It has been a busy month writing wise, it’s National Novel Writing Month, or NaNoWriMo for short and I’ve been plugging away at my first novel. The reason I’m telling you this is because I’m learning loads about writing that I think will extend to preparing good sessions for your players.
I have a tendency to put words down without thinking about what I’m actually saying. It’s not a good plan. Make notes and plan out everything, even if the planning is where you leave things. And let’s face it, planning is all you need. Good GM’s have a good outline, even if that’s all kept in their heads.
Keep it all
Don’t throw your ideas away, you can often rework something to use later. Some of my favorite scenes so far have been from my own noted that I reworked as dialogue into the text.
Cut the boring stuff
Don’t force the characters to work through boring stuff.
Keep on keeping on
You might have a lot of prep to do and a load of things waiting. Do what you can when you can.
If you’re not enjoying it then your players probably won’t. Take a break or change things up to keep it fun.
Already almost a week in the past, Icon 2011 was loads of fun. I only managed the Friday, but there were plenty of familiar faces and I got to try my hand at convention level Magic The Gathering for the first time.
I’ve played Magic on and off since high school, and I was a little worried that I’d be up against serious players that were years younger than me, but those expectations were thankfully shattered. We played booster draft and although I only won two rounds, everyone I played was super friendly and each game a load of fun. I’d guess that most of the guys (and they were all guys) were between the ages of 20 and 35 or so, and more than patient when it came to questions about the rules. If I learnt anything playing at Icon it was that you just need to go and play, don’t make assumptions about other players, rather go and have fun.
Positive feedback on my module, Storm of Souls, which ran in the morning. I didn’t watch any of the role-playing or get involved beyond writing my module, but judging by the number of people around on a Friday I’d say that role-playing games are a great reason to take leave, or that role-players are generally unemployed.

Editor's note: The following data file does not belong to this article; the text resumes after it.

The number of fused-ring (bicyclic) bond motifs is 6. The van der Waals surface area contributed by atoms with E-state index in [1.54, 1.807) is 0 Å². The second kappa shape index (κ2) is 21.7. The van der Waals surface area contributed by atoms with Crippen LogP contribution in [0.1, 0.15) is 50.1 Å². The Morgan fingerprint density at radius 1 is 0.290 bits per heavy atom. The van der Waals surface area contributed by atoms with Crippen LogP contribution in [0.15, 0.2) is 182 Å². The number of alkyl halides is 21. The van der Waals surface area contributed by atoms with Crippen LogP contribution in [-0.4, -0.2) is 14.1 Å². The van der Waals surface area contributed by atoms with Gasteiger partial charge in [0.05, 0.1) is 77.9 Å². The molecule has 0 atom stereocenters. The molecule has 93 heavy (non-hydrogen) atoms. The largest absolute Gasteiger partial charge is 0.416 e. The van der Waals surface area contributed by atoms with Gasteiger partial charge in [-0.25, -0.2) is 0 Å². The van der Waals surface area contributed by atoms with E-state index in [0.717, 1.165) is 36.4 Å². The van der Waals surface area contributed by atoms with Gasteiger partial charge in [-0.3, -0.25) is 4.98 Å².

I managed to score some of the controversial D&D Fortune Cards (3 boosters in total of Shadow Over Nentir Vale) and must say I don’t think they are as bad as everyone feared. Firstly, you only need one booster to use them in your game, so 6 boosters will cover a party of 6 players. You can then build a deck with as little as 10 cards (there are 8 in a booster), allowing you to customise your deck to suit your characters fighting style and strengths. I haven’t played with the cards yet, but the advantage to the player is pretty small, considering that you only ever have one card in your hand at a time per turn. To me the main advantage (to the GM as well) is that players will probably tighten up their tactics to maximize the effects of the cards, which means faster combats. My main criticism is that only the rare cards have proper illustrations on them, which I think is sad coming from a company that produces games like Magic the Gathering. Secondly, I picked up 3 swaps in my boosters, which will make me less likely to buy these cards again, unless I find someone who’s willing to trade or the cards see a lot of use at the table. Still, I’m excited about seeing my deck work at the table, and I’ll let you know when I give it a test run.
I went to my first ever Icon looking for Spider-Man comics, and won a door sized Mary Jane poster because of it. I was also introduced to Warhammer 40,000, which led to role-playing games, so comics for me will always be where it all began. Comic books are still well represented at Icon, and if I had had more time and money I would have filled out my X-Force collection, or my Amazing Spider-Man collection, or my… well, you get the picture.
Warhammer and Warhammer 40K
I got a lift to the Con from a friend who was just bitten by the Warhammer bug, but unfortunately there was no action on Friday except for a demo game of Warmachine, which seems to be hugely popular. I must say though that, after spending a week packing up my home, Warhammer is one of the most difficult hobbies to cart around. It’s almost like being the logistics guy for your own horde of Orks (in my case), and is likely to end up with more than a handful of carefully painted miniatures hitting hard floor at one time or another and a huge load of stress, so I don’t blame them for not showing up on the Friday.